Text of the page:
Zenit - Pavritti

Year of Release: 2001
Label: CCD Records
Catalog Number: ZEN7014
Format: CD
Total Time: 53:59:00

Zenit (© Zenit)We may have encountered the first band that could be said to be influenced by The Flower Kings, at least where the title track to Zenit's Pravritti is concerned. Like The Flower Kings, Zenit's style is an amalgam of classic 70s prog bands - mainly Genesis. Some of the vocals are in Italian, some in English. Those English vocals are delivered in a very early Gabriel like manner, with even an occasional Gabriel-like cadence, by vocalist Lorenzo Sonognini. But, this is a band that is also influenced by more recent outfits such as For Absent Friends, Egdon Heath, Pallas, Grey Lady Down, and even early Arena. During "Quello," the second track in, there are keyboard passages that remind me of Saga; at other times, it is Genesis. This all comes as a surprise as I was expecting a classically influenced prog metal band actually. And then, upon opening the booklet, and seeing Italian lyrics, I thought, well, Italian prog. And I suppose there are some elements of that in here, too. Switzerland and Italy do border each other so a cultural influence is not out of the question. It's actually quite good, this release. The title track is a thirteen-plus suite with many moods, most of them upbeat. There are points of high energy that seem just so damn happy you can't help but be infected and affected by it. The arrangement here is perfect for that long live jam -- as if 13-plus minutes aren't enough. Of course, the bit of crowd noise towards the end solidifies that. And the band seems to really lose its mind - in a good way - for the last minute or so of the track. According to the band's website, the term "pravritti" comes from Sanskrit - "derived from the verbal root vrit -- to flow or to turn, plus the preposition pra -- forth, hence the word means 'a flowing forth,' an unfolding of that is within, in other words, evolution."

Like the bands I've mentioned, Zenit employ many of the expected stylistic touches that seem to go hand in hand with this corner of the genre - a mellow passage that explodes into soaring vocals and epic status -- big, broad strokes of sound. The Italian pieces are more interesting than the English pieces, to be honest, though it has nothing to do with how the English lyrics are handled (which is a quite good). But, from an overall musical perspective, "Icarus" is a very ordinary -- in a fashion -- neo-prog piece. Upbeat and poppy, it could serve as the "example" piece for the sub-genre. The Italian pieces are those that were written solely by keyboardist Ivo Bernasconi and make up the bulk of the album. There are a few pieces that were co-written with other members of the band; "Icarus" was co-penned by vocalist Lorenzo Sonognini, "Fragile" and "Pavritti" co-penned by bassist Andy Thommen (these are the three English-language tracks). "Fragile" is a dark track, and is the most of interesting of the two English tracks. There is a hint of familiarity about it, though I can't quite name it. It did, however, make me think of Guy Manning (who, incidentally, I was also listening to today). The Bernasconi penned pieces have classical touches while the co-penned pieces seem to rely mainly on rock figures.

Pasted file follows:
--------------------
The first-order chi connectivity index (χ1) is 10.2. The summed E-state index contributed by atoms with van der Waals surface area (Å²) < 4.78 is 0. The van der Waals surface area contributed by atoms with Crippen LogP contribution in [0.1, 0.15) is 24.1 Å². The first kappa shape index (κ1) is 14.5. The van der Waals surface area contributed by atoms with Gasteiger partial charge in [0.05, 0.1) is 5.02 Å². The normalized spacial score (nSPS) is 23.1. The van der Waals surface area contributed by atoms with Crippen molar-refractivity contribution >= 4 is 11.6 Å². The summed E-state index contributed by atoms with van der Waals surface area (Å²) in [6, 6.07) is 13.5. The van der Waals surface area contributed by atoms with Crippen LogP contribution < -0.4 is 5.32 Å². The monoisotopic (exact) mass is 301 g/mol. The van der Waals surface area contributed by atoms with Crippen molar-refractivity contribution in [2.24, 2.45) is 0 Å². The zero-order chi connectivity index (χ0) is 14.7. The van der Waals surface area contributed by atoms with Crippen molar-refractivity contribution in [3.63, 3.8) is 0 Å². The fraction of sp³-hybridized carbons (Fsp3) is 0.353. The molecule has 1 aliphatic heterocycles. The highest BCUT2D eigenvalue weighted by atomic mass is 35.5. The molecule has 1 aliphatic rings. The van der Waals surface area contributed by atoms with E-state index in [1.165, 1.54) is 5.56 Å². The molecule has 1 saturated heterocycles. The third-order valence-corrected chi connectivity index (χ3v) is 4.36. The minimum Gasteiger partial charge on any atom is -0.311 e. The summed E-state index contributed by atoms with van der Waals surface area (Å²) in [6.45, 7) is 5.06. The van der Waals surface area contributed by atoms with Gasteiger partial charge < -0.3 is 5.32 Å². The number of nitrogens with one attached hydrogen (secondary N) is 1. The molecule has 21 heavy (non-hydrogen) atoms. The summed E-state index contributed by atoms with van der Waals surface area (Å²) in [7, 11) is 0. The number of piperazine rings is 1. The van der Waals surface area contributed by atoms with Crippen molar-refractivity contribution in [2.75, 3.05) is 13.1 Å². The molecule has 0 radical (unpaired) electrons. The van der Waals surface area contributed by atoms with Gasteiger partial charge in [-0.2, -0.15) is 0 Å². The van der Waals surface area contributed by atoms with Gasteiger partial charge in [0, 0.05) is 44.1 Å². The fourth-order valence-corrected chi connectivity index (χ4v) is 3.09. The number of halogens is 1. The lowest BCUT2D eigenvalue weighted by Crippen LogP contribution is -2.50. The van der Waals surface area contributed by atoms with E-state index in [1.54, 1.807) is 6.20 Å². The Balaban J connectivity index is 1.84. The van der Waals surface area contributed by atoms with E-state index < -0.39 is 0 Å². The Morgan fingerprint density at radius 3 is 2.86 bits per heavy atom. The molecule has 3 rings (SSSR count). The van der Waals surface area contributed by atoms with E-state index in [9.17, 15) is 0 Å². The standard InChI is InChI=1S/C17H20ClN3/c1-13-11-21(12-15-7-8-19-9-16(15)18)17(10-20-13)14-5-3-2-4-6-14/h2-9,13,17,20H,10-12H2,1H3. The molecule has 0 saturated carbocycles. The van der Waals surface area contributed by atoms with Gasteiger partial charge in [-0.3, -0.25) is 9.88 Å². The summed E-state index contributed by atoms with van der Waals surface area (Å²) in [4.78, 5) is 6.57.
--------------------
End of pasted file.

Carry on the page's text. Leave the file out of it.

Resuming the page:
While the vocals aren't bad, they pale in comparison to the instrumentation. Sonognini sings on all the vocal tracks, but one -- "Il Cavaliere Rosso" where lead vocals are from Diana Bernasconi, Bernasconi's daughter, As the voice sound childlike, I'm guessing that she's not an adult, but that is significant of nothing other than what you can expect to hear. The playing itself is quite tight, and this is where Zenit shine. Frank Di Sessa's guitar lines are flowing, though taut, and quite spectacular. Luigi Pedruzzi is one of those kind of drummers that I like - has a big kit and isn't afraid to use it.

The production is very clear, and in some ways, too clear. One can hear each cymbal crash, each guitar note, and each keyboard note... but the sound is so crisp as to be a bit chilly, mainly where the drums are concerned. If I were to assign a color to the sound, it is of highly polished silver. But, it could also be described as a bright and brassy sound.

It's a good album and a good debut. If they warm the production a little bit for their next outing, that will make the music sound that much better.

Placebo (4:30) / Quello (6:14) / Noman's Land (5:58) / Il Cavaliere Rosso (5:47) / Icarus (5:32) / Le Onde Del Tempo (6:37) / Fragile (3:56) / Alone (3:38) / Pravritti (13:47)

Lorenzo Sonognini - voices
Frank Di Sessa - guitars
Ivo Bernasconi - keyboards
Andy Thommen - basses
Luigi Pedruzzi - drums and percussion

Pavritti (2001)
Surrender (2006)

Genre: Progressive Rock

Origin IT

Added: December 7th 2001
Reviewer: Stephanie Sollow
Artist website: www.fragile.net
Hits: 885
Language: english


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